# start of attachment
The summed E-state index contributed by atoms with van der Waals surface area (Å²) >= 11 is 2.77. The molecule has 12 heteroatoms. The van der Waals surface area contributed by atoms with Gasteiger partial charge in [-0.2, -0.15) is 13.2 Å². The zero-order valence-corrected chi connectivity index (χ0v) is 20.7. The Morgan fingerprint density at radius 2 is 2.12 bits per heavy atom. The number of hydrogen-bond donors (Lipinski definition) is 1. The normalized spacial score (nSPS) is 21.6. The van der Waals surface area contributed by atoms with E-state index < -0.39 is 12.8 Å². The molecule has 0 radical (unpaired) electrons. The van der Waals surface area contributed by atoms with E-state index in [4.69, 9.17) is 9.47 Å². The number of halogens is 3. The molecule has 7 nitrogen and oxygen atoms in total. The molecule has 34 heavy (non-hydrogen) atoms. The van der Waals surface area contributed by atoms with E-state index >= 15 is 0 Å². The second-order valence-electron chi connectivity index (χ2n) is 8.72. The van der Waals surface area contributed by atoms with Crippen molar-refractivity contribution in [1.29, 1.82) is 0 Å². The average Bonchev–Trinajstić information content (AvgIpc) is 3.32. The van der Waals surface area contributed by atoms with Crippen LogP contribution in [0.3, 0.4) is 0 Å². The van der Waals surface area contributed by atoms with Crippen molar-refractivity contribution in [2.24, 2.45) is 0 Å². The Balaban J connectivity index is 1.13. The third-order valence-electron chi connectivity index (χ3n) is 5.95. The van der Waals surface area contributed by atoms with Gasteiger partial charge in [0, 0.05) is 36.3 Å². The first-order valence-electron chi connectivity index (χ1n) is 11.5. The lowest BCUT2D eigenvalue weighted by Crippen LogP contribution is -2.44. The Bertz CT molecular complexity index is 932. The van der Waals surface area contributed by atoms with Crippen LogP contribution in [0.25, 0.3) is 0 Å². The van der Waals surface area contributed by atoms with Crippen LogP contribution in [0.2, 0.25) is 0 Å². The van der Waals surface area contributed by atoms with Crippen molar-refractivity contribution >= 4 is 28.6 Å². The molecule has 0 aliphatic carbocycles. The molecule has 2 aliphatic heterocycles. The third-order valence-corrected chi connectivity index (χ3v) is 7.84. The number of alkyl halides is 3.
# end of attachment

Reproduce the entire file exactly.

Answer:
The summed E-state index contributed by atoms with van der Waals surface area (Å²) >= 11 is 2.77. The molecule has 12 heteroatoms. The van der Waals surface area contributed by atoms with Gasteiger partial charge in [-0.2, -0.15) is 13.2 Å². The zero-order valence-corrected chi connectivity index (χ0v) is 20.7. The Morgan fingerprint density at radius 2 is 2.12 bits per heavy atom. The number of hydrogen-bond donors (Lipinski definition) is 1. The normalized spacial score (nSPS) is 21.6. The van der Waals surface area contributed by atoms with E-state index < -0.39 is 12.8 Å². The molecule has 0 radical (unpaired) electrons. The van der Waals surface area contributed by atoms with E-state index in [4.69, 9.17) is 9.47 Å². The number of halogens is 3. The molecule has 7 nitrogen and oxygen atoms in total. The molecule has 34 heavy (non-hydrogen) atoms. The van der Waals surface area contributed by atoms with E-state index >= 15 is 0 Å². The second-order valence-electron chi connectivity index (χ2n) is 8.72. The van der Waals surface area contributed by atoms with Crippen molar-refractivity contribution in [1.29, 1.82) is 0 Å². The average Bonchev–Trinajstić information content (AvgIpc) is 3.32. The van der Waals surface area contributed by atoms with Crippen LogP contribution in [0.3, 0.4) is 0 Å². The van der Waals surface area contributed by atoms with Crippen molar-refractivity contribution in [2.24, 2.45) is 0 Å². The Balaban J connectivity index is 1.13. The third-order valence-electron chi connectivity index (χ3n) is 5.95. The van der Waals surface area contributed by atoms with Gasteiger partial charge in [0, 0.05) is 36.3 Å². The first-order valence-electron chi connectivity index (χ1n) is 11.5. The lowest BCUT2D eigenvalue weighted by Crippen LogP contribution is -2.44. The Bertz CT molecular complexity index is 932. The van der Waals surface area contributed by atoms with Crippen LogP contribution in [0.25, 0.3) is 0 Å². The van der Waals surface area contributed by atoms with Crippen LogP contribution in [0.2, 0.25) is 0 Å². The van der Waals surface area contributed by atoms with Crippen molar-refractivity contribution >= 4 is 28.6 Å². The molecule has 0 aliphatic carbocycles. The molecule has 2 aliphatic heterocycles. The third-order valence-corrected chi connectivity index (χ3v) is 7.84. The number of alkyl halides is 3.